The relative importance of material and non-material incentives for community health workers: Evidence from a discrete choice experiment in Western Kenya.

Journal Article (Journal Article)

Motivating community health workers (CHWs), many of whom are volunteers, is important for the sustainability of integrated community case management programs. Given the limited budgets of many of these programs, and the increasingly important role played by CHWs, it is crucial to not only identify important motivators driving their engagement, but also which incentives could have the greatest impact on CHW motivation in their role. In this study, we aimed to assess CHWs' relative preferences for material and non-material incentives. We conducted a discrete choice experiment (DCE) with 199 randomly selected CHWs, working in 32 communities in western Kenya, to measure the relative importance that CHWs place on different incentives. Each CHW completed a series of 10 choice tasks (8 random, 2 fixed), where they had to choose between two hypothetical positions that had varying levels of monthly mobile phone airtime, training, monthly transport bonus, community appreciation and health facility staff appreciation of their work. Data was analyzed using mixed logit models. CHWs' most preferred job characteristic was high levels of community appreciation for their work which was valued approximately equivalently to receiving a 2000 Kenya Shillings (~US $20) monthly transport allowance. These incentives were valued more than appreciation from health facility staff or trainings six times per year. This study demonstrates that investing in efforts to improve community members' knowledge and recognition of CHWs' contribution to community health may have a significant impact on CHWs' motivation and retention in their role.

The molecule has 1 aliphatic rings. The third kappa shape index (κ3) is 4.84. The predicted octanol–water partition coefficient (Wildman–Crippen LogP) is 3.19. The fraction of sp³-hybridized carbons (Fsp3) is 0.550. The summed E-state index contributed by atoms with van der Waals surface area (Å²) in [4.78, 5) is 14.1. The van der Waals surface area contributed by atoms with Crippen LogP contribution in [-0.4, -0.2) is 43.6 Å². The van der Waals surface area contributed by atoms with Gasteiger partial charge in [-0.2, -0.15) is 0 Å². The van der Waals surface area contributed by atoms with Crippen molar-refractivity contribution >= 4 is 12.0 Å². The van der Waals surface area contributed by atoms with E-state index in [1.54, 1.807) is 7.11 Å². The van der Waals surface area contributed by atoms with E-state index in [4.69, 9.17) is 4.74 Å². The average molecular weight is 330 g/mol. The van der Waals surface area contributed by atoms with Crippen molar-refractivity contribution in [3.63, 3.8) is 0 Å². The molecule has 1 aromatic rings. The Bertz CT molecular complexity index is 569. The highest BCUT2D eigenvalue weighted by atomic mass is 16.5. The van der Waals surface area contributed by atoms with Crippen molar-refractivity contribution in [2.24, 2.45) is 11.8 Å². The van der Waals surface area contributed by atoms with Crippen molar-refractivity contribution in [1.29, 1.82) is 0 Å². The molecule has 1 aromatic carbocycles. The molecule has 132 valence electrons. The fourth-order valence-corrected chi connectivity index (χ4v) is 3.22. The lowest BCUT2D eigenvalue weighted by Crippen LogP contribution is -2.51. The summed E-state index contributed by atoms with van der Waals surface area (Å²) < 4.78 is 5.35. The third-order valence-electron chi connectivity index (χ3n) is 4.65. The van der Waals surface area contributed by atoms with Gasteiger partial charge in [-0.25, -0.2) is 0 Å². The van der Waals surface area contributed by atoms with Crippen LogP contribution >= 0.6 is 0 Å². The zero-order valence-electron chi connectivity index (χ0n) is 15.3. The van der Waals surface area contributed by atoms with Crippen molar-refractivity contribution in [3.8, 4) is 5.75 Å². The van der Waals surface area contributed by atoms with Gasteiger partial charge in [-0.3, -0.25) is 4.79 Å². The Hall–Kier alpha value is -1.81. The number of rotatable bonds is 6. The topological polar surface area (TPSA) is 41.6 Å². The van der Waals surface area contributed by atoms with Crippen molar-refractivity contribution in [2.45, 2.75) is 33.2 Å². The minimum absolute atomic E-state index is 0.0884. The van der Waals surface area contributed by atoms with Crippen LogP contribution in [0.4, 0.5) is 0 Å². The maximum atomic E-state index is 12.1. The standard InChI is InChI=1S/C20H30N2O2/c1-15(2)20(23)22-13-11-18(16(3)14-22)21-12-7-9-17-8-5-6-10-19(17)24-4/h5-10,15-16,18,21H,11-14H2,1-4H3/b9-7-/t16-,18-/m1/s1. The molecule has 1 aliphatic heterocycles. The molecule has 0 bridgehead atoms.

Full Text

Duke Authors

Cited Authors

  • Saran, I; Winn, L; Kipkoech Kirui, J; Menya, D; Prudhomme O'Meara, W

Published Date

  • February 2020

Published In

Volume / Issue

  • 246 /

Start / End Page

  • 112726 -

PubMed ID

  • 31869666

Electronic International Standard Serial Number (EISSN)

  • 1873-5347

Digital Object Identifier (DOI)

  • 10.1016/j.socscimed.2019.112726


  • eng

Conference Location

  • England